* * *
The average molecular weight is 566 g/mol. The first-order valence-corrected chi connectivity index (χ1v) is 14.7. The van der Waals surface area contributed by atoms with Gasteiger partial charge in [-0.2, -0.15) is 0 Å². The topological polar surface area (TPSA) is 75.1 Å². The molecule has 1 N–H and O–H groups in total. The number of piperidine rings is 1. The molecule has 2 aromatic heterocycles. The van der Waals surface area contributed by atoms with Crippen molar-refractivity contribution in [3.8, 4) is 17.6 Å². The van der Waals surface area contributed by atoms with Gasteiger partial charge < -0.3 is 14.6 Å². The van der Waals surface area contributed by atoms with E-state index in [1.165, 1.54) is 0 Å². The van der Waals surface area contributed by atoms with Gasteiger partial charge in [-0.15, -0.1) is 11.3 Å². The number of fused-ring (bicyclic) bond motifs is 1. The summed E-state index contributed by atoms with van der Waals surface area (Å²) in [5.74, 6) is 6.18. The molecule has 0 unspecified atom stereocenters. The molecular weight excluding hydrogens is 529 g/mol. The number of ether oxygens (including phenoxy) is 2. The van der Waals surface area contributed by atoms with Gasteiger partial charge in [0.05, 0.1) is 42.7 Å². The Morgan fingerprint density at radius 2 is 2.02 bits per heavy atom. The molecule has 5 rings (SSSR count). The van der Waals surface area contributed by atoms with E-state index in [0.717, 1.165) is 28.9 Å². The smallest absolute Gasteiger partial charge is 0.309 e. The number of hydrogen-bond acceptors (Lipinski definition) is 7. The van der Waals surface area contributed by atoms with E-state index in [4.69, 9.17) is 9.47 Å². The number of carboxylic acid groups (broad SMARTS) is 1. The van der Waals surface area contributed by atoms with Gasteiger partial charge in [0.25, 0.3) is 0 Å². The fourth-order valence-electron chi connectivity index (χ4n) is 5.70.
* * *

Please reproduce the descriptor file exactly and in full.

The average molecular weight is 566 g/mol. The first-order valence-corrected chi connectivity index (χ1v) is 14.7. The van der Waals surface area contributed by atoms with Gasteiger partial charge in [-0.2, -0.15) is 0 Å². The topological polar surface area (TPSA) is 75.1 Å². The molecule has 1 N–H and O–H groups in total. The number of piperidine rings is 1. The molecule has 2 aromatic heterocycles. The van der Waals surface area contributed by atoms with Crippen molar-refractivity contribution in [3.8, 4) is 17.6 Å². The van der Waals surface area contributed by atoms with Gasteiger partial charge < -0.3 is 14.6 Å². The van der Waals surface area contributed by atoms with E-state index in [1.165, 1.54) is 0 Å². The van der Waals surface area contributed by atoms with Gasteiger partial charge in [-0.15, -0.1) is 11.3 Å². The number of fused-ring (bicyclic) bond motifs is 1. The summed E-state index contributed by atoms with van der Waals surface area (Å²) in [5.74, 6) is 6.18. The molecule has 0 unspecified atom stereocenters. The molecular weight excluding hydrogens is 529 g/mol. The number of ether oxygens (including phenoxy) is 2. The van der Waals surface area contributed by atoms with Gasteiger partial charge in [0.05, 0.1) is 42.7 Å². The Morgan fingerprint density at radius 2 is 2.02 bits per heavy atom. The molecule has 5 rings (SSSR count). The van der Waals surface area contributed by atoms with E-state index in [0.717, 1.165) is 28.9 Å². The smallest absolute Gasteiger partial charge is 0.309 e. The number of hydrogen-bond acceptors (Lipinski definition) is 7. The van der Waals surface area contributed by atoms with E-state index in [4.69, 9.17) is 9.47 Å². The number of carboxylic acid groups (broad SMARTS) is 1. The van der Waals surface area contributed by atoms with Gasteiger partial charge in [0.25, 0.3) is 0 Å². The fourth-order valence-electron chi connectivity index (χ4n) is 5.70.